Premiered in Venice, composed when he was 75, the genre was about 40 years old. Early operas were typically based on mythology, but this was historical. Retelling, fictionalization of history.
  • Heinrich Ignaz Franz von Biber (1644-1704)

    Bohemian-Austrian composer and violinist. One of the most important composers for the violin, especially in the instrument's early years. Violin technique allowed him to play double stops and polyphony, reach 6th and 7th positions.
  • Period: to

    Commonwealth Era (1649-1660)

    Stage plays were forbidden in England because Puritans thought theater was an invention of the devil. Composers began to set plays to music.
  • Solo Italian Cantata (1650s)

    Mid-Baroque cantatas, usually secular, in Italian, composed for 1 or 2 singers with basso continuo
  • Strozzi: L’astratto (The Distracted One, c.1650)

    In Italian, text painting with chromaticism. Trying to depict the affection of the text "suffering" and "sorrow." Basso continuo accompaniment.
  • Period: to

    Middle Baroque Era

  • Arcangelo Corelli (1653-1713)

    Made clear distinctions between the different types of sonatas; he was the master of the trio sonata. The trio sonata had four people.
  • Henry Purcell (1659-1695)

    Singer, organist, composer of instrumental and vocal music. Created British opera that was not like Italian opera. Assimilated the musical styles of Europe, wrote incidental music for plays. Worked in the court of Charles II, James II, and William and Mary.
  • Theatre Troupes (1660)

    Charles II issued patents for two companies of players and performances began of plays set to music.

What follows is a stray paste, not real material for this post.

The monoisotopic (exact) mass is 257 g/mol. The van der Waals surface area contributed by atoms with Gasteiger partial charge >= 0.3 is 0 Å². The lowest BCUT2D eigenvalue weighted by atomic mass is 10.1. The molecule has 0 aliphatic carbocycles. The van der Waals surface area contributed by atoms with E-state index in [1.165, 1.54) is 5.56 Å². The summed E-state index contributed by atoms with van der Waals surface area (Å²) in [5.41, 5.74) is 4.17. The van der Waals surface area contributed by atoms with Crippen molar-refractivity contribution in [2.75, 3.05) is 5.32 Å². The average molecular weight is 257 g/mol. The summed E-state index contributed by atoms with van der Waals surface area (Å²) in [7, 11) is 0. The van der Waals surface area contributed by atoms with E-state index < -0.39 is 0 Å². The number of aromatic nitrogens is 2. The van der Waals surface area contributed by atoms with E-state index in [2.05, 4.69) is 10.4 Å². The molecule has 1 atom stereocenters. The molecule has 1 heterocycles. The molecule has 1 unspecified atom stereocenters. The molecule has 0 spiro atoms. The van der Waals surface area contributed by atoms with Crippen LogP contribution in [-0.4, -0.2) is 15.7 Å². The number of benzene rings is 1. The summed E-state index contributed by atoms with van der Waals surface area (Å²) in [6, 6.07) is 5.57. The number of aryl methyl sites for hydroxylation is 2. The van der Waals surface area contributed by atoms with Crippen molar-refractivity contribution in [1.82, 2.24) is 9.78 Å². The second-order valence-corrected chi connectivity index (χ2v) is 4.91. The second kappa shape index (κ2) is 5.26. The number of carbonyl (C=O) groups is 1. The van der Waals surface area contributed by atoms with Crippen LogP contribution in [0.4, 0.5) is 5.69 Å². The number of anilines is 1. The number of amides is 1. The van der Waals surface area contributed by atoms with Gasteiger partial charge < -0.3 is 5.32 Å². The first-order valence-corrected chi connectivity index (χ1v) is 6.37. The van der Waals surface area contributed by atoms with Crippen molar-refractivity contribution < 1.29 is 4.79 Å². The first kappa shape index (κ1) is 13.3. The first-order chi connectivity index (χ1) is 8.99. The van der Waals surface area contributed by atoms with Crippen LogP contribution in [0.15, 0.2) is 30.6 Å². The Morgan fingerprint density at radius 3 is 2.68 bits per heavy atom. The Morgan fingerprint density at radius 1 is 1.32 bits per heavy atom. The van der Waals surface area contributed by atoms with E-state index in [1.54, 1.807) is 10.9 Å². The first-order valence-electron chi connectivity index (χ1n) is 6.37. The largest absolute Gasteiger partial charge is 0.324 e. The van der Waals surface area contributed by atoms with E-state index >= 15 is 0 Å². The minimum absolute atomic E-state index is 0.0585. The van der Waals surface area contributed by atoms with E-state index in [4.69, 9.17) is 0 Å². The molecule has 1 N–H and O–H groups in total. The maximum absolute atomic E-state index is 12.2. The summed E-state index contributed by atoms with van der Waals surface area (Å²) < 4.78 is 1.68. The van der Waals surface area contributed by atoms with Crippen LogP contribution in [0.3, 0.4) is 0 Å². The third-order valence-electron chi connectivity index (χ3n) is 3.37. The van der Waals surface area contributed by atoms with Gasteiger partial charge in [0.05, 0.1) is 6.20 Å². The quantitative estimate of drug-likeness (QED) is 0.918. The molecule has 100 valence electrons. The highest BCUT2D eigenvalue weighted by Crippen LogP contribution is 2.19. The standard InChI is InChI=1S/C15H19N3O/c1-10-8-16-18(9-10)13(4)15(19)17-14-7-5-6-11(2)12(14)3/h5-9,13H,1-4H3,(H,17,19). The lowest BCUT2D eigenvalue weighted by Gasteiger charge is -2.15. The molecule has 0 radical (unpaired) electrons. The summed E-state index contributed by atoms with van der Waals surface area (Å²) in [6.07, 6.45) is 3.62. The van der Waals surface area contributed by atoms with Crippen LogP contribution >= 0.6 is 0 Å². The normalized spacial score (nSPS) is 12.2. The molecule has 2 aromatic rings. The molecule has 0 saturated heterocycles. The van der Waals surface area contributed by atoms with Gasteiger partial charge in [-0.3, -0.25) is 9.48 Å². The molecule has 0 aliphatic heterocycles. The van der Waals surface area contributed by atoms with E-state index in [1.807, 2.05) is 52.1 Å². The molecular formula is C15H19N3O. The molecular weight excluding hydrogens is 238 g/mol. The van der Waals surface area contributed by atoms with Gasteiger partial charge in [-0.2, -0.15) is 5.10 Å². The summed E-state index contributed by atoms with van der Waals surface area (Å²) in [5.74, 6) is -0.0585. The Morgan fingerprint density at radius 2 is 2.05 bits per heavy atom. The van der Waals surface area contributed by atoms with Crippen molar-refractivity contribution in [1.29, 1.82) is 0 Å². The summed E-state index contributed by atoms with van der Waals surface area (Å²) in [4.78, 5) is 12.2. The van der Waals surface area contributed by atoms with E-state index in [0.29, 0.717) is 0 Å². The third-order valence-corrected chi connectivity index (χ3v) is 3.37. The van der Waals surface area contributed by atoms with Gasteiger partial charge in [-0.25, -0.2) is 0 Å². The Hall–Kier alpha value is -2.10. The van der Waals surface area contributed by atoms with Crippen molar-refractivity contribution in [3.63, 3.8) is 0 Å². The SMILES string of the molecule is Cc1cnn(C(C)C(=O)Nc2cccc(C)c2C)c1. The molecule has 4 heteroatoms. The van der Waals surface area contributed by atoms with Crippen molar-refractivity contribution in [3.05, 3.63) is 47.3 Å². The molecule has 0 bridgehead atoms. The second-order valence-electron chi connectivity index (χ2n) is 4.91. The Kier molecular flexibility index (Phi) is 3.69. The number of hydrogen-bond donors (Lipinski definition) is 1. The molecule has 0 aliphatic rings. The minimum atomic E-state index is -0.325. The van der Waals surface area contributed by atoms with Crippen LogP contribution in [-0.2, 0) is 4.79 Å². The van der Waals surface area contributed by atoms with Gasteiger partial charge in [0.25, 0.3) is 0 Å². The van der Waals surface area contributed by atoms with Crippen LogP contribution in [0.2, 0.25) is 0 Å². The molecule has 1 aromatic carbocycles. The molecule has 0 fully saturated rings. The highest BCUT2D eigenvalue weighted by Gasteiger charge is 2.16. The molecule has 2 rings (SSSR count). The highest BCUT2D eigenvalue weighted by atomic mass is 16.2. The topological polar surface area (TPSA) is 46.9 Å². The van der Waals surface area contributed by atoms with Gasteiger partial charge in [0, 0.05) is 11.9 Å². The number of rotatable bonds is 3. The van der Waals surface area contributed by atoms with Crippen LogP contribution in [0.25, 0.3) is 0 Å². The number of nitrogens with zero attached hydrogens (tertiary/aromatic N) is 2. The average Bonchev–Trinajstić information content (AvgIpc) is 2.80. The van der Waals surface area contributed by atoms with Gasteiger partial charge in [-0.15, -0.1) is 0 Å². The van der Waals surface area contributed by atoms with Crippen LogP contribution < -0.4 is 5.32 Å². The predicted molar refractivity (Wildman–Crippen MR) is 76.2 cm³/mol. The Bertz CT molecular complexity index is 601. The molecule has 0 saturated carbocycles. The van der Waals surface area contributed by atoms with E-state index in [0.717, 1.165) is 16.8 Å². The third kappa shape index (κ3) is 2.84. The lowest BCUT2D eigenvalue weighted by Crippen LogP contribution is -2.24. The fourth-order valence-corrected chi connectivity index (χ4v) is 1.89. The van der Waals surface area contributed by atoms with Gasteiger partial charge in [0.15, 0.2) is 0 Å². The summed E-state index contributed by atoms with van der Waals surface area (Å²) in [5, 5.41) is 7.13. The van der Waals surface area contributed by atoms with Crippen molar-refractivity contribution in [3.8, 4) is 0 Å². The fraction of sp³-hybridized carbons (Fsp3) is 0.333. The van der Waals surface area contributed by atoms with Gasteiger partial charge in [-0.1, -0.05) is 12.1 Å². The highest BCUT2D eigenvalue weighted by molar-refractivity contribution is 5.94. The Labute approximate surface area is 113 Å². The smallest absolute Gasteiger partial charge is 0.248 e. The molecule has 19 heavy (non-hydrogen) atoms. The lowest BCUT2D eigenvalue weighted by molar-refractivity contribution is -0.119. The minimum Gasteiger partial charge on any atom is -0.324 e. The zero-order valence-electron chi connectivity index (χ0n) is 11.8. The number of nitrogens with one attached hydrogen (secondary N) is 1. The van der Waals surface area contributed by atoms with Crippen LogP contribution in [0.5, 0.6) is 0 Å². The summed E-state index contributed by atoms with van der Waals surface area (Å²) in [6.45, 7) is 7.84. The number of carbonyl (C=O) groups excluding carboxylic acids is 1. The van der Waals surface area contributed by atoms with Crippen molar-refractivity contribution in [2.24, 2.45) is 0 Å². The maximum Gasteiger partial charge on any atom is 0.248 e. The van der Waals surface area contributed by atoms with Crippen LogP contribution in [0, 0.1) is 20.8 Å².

• Alessandro Scarlatti (1660-1725)

    Father of Domenico Scarlatti. Teacher in Naples, many of his students helped create the Baroque movement forward into the classical style. His death marks a better indicator of the end of the Baroque better than Bach.
  • Elisabeth-Claude Jacquet de la Guerre (c. 1666-1729)

    Called the "wonder of our century (17th century)." One of the very little known female musician, famous in France.
  • François Couperin (1668-1773)

    French composer, keyboard player.
  • Biber: Sonata No. 1 (ca. 1676)

    Mid-Baroque violin sonata. Praeludium is for violin and basso continuo. Violin part uses a virtuostic style similar to that of solo vocal singing. Embellishments, variations, finale gives chance to display virtuosity.
  • Antonio Vivaldi (1678-1741)

    "The Red Priest," was called so because of his red hair. Worked at the Pieta, an orphanage for girls in Venice. Vivaldi composed 60 ripieno concertos, 425 concerto grosso types, 350 solo concertos, 45 double concertos (mostly for 2 violins). Considered the greatest master of the Baroque concerto.
  • Georg Philip Telemann (1681-1767)

    German composer of more than 125 orchestral suites. Helped establish the French-style orchestra suite in Germany. Published a collection called Tafelmusik (1733).